Standardized cumulative incidence was estimated for the exposed and unexposed individuals using regression standardization over covariates’ distributions, after fitting flexible parametric models and adjustment for birth year, sex, county of birth, educational level, family income, marital status, history of psychiatric disorders, and family history of neurodegenerative diseases. Time 0 represents at least 5 years after the diagnosis of stress-related disorders.
eTable 1. Swedish Revisions of the International Classification of Diseases (ICD) Codes for Exposure, Outcome, and Covariable Identification
eTable 2. Crude Incidence Rates (IRs) and Hazard Ratios (HRs) With 95% Confidence Intervals (CIs) for Neurodegenerative Diseases Among Patients With Different Types of Stress-Related Disorders, Compared to Their Matched Unexposed Individuals
eTable 3. Crude Incidence Rates (IRs) and Hazard Ratios (HRs) With 95% Confidence Intervals (CIs) for Any Dementia (Including Alzheimer Disease, Vascular Dementia, and Other Dementia) Among Individuals With Different Types of Stress-Related Disorders, Compared to Their Matched Unexposed Individuals or Full Siblings
eTable 4. Crude Incidence Rates (IRs) and Hazard Ratios (HRs) With 95% Confidence Intervals (CIs) for Neurodegenerative Diseases Among Patients With Any Stress-Related Disorder by Psychiatric Care Indicators, Compared to Their Matched Unexposed Individuals
eTable 5. Crude Incidence Rates (IRs) and Hazard Ratios (HRs) With 95% Confidence Intervals (CIs) for Any Neurodegenerative Diseases Among Patients With Any Stress-Related Disorder, Compared to Their Full Sibling, by Different Characteristics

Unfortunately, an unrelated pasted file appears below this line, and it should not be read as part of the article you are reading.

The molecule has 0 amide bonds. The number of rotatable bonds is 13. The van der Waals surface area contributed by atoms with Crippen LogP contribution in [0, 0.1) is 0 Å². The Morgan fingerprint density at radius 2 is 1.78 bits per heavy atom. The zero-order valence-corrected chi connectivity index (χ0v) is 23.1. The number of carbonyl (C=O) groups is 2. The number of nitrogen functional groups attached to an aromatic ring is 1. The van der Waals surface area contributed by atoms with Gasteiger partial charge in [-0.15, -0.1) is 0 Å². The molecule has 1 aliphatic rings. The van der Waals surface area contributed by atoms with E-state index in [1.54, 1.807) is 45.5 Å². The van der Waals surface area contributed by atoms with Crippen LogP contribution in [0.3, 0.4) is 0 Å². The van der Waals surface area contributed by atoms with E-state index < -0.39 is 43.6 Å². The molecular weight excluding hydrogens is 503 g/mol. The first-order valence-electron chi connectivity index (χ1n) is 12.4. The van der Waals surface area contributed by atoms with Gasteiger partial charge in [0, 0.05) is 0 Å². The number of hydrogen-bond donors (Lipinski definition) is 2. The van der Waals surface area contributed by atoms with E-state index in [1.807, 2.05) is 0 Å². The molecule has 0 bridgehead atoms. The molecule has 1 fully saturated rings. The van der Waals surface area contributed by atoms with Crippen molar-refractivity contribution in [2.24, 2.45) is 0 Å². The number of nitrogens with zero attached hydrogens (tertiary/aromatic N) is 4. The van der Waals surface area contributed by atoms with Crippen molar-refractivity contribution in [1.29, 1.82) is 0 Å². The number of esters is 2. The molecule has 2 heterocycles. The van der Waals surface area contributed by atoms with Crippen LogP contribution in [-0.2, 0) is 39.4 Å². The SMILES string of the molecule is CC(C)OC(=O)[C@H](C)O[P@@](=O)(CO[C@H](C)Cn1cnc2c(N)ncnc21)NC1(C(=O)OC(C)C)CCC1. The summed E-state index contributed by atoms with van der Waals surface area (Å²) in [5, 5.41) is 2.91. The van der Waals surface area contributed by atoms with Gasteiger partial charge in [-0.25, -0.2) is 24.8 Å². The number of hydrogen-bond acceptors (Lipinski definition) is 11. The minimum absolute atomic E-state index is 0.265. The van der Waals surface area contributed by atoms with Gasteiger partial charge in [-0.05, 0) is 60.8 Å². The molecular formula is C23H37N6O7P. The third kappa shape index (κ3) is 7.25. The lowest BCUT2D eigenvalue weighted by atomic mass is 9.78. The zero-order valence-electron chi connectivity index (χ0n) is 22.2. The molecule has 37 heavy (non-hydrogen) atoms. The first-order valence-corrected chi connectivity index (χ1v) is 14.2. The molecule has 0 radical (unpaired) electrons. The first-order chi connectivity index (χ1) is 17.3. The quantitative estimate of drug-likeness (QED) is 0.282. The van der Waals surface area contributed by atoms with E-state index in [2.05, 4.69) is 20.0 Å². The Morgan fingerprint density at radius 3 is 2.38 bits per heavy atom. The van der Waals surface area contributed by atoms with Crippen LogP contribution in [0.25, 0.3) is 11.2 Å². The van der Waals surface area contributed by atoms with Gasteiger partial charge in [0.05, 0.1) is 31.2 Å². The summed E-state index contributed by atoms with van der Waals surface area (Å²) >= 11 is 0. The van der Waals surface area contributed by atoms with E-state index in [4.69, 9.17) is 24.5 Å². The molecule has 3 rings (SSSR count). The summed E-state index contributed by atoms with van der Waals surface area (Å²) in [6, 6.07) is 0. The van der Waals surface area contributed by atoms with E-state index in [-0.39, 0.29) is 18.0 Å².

eTable 6. Hazard Ratios (HRs) With 95% Confidence Intervals (CIs) for Any or Specific Neurodegenerative Diseases Among Patients With Any Stress-Related Disorder, Compared to Their Matched Unexposed Individuals or Full Siblings, Additionally Adjusted for the Occurrence of Cardiovascular Diseases or Chronic Pulmonary Diseases Before the End of Follow-up
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Song H, Sieurin J, Wirdefeldt K, et al. Association of Stress-Related Disorders With Subsequent Neurodegenerative Diseases. JAMA Neurol. 2020;77(6):700–709. doi:10.1001/jamaneurol.2020.0117
Do severe psychiatric reactions induced by trauma or other life stressors increase the risk for neurodegenerative diseases?
In a nationwide cohort study of individuals with stress-related disorders and those without such disorders, the exposed individuals were at a considerably higher risk of developing neurodegenerative diseases compared with their matched unexposed counterparts. This risk elevation was more pronounced for vascular neurodegenerative diseases (risk increase of 80%) than for primary neurodegenerative diseases (risk increase of 31%).